This issue of Canadian Lawyer is all about technology and the many ways it impacts the practice and business of law. It goes beyond having BlackBerrys and remote access to your desktops; technology has revolutionized the practice of law like it has every other part of life. I have just returned from LegalTech in New York City, a massive trade show of, you guessed it, legal technology. There was everything but the kitchen sink — but, rest assured, if there’s a way to have the sink make your law firm more profitable, it’ll be there next year.
Much of what was on display in the three floors of techno wonderland related to e-discovery and document-management software and processes. There was also a fair amount of knowledge-management software as well as general business software that keeps track of clients and accounting. The vendors tout their products as cost-reducing, maximizing staff productivity, revolutionary, exceptional value, time-saving, and on and on. They all seem wonderful . . . and expensive.
You would automatically think that knowledge management, business analytics, and such would be the domain of large firms with deep pockets and technology departments. Whereas accounting software and some client-management systems would fit with any size firm. The reality is that many of the technology companies I spoke with at LegalTech, even the ones offering high-end business analytics and comprehensive document-management systems, are able to offer smaller firms their services at prices that are affordable.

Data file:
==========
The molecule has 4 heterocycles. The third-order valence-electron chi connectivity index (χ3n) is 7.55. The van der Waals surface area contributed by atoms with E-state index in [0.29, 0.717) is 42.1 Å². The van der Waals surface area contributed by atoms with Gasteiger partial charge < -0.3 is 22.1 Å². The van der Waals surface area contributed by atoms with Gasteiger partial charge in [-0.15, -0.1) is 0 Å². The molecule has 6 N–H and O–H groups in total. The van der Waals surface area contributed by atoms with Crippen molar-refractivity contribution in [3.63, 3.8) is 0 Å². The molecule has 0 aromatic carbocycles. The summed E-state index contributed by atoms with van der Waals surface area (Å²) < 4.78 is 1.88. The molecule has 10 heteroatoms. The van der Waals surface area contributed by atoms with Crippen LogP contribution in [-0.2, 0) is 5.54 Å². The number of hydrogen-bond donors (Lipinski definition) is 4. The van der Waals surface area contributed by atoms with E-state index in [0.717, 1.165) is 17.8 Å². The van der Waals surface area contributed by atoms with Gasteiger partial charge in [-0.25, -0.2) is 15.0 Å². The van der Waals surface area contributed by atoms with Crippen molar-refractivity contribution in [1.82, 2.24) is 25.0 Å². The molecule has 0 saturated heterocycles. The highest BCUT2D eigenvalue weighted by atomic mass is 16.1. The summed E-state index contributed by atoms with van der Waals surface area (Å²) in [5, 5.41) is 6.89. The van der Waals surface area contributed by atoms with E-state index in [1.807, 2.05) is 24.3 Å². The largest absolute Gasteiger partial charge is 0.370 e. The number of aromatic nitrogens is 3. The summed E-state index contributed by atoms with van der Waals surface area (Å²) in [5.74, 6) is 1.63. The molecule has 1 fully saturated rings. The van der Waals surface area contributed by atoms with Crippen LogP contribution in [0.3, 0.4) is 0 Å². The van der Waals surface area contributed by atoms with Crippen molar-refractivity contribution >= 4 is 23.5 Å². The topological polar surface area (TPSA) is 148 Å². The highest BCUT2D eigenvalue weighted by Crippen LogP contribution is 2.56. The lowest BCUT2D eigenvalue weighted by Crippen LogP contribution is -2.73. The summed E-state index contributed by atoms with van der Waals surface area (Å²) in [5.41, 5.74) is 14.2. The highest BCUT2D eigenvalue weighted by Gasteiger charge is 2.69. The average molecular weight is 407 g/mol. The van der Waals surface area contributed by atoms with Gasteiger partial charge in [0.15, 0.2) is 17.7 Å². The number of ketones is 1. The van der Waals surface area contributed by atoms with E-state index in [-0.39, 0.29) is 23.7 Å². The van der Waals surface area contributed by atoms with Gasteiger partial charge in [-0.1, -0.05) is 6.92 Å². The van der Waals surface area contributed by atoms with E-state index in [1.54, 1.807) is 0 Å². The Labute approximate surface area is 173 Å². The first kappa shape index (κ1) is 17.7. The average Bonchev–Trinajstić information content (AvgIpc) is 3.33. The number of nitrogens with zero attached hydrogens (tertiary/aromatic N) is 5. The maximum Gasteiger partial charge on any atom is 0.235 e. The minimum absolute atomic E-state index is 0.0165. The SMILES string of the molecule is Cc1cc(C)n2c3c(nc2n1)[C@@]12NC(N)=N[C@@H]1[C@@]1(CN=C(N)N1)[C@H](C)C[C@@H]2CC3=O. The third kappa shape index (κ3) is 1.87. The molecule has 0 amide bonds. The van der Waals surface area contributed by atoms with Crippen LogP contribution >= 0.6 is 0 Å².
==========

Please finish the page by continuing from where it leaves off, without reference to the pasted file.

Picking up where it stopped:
Big firms are working with these tech companies all the time and probably have any number of their systems in place to do any number of jobs. Small firms and sole practitioners, however, tend not to have much more than perhaps PC Law, and maybe some accounting programs. But even the smallest firms can benefit from these offerings. It’s hard to believe that many real estate practitioners in Canada still rely on fax machines to communicate with banks regarding mortgage transactions. Our story “Bye-bye fax machine,” on page 19, shows how one computer program (and a company with the savvy to know the niches to fill) can completely change the way an office works.
The stories are anecdotal, of course, but I’ve heard horror stories about small firms that require lawyers to make lists of all sorts of things, often handwritten, to hand to the partner/owner at monthly or weekly lawyer meetings. Other firms don’t use any sort of client-management software and everything is still done entirely in paper files. What happens when a legal assistant takes it home by mistake and forgets to bring it back? These firms have no way to really judge, other than their basic accounting practices, how lawyers are performing. There’s no way to know what other lawyers on the firm are working on. Imagine, even in a small firm, because even they have hundreds, even thousands, of client files, trying to do any kind of conflict check.
So the moral of this tale: technology is good; no matter what size your firm, there are lots of options for making it more efficient with better communication between staff. At the end of the day, it leaves more time to serve clients and will also make you better in the way you serve clients. Look into what’s out there and take the plunge.